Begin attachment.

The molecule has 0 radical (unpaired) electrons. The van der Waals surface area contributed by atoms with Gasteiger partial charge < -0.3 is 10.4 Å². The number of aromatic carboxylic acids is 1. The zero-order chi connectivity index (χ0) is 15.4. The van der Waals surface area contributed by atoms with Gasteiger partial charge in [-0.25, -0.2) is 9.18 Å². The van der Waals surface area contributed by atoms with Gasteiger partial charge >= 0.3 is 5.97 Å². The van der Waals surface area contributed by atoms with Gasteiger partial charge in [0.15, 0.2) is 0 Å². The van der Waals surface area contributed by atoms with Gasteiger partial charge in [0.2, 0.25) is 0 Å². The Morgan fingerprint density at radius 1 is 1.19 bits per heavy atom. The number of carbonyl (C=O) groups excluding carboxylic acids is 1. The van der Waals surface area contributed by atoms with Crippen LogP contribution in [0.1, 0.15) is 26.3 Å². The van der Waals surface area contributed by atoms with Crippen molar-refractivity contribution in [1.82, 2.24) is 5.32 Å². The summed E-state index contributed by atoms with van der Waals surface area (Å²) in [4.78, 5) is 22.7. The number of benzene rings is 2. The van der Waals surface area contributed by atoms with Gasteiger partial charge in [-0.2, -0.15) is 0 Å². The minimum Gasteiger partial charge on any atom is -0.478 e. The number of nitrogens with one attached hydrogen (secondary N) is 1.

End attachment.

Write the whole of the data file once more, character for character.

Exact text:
The molecule has 0 radical (unpaired) electrons. The van der Waals surface area contributed by atoms with Gasteiger partial charge < -0.3 is 10.4 Å². The number of aromatic carboxylic acids is 1. The zero-order chi connectivity index (χ0) is 15.4. The van der Waals surface area contributed by atoms with Gasteiger partial charge in [-0.25, -0.2) is 9.18 Å². The van der Waals surface area contributed by atoms with Gasteiger partial charge >= 0.3 is 5.97 Å². The van der Waals surface area contributed by atoms with Gasteiger partial charge in [0.15, 0.2) is 0 Å². The van der Waals surface area contributed by atoms with Gasteiger partial charge in [0.2, 0.25) is 0 Å². The Morgan fingerprint density at radius 1 is 1.19 bits per heavy atom. The number of carbonyl (C=O) groups excluding carboxylic acids is 1. The van der Waals surface area contributed by atoms with Crippen LogP contribution in [0.1, 0.15) is 26.3 Å². The van der Waals surface area contributed by atoms with Crippen molar-refractivity contribution in [1.82, 2.24) is 5.32 Å². The summed E-state index contributed by atoms with van der Waals surface area (Å²) in [4.78, 5) is 22.7. The number of benzene rings is 2. The van der Waals surface area contributed by atoms with Gasteiger partial charge in [-0.2, -0.15) is 0 Å². The minimum Gasteiger partial charge on any atom is -0.478 e. The number of nitrogens with one attached hydrogen (secondary N) is 1.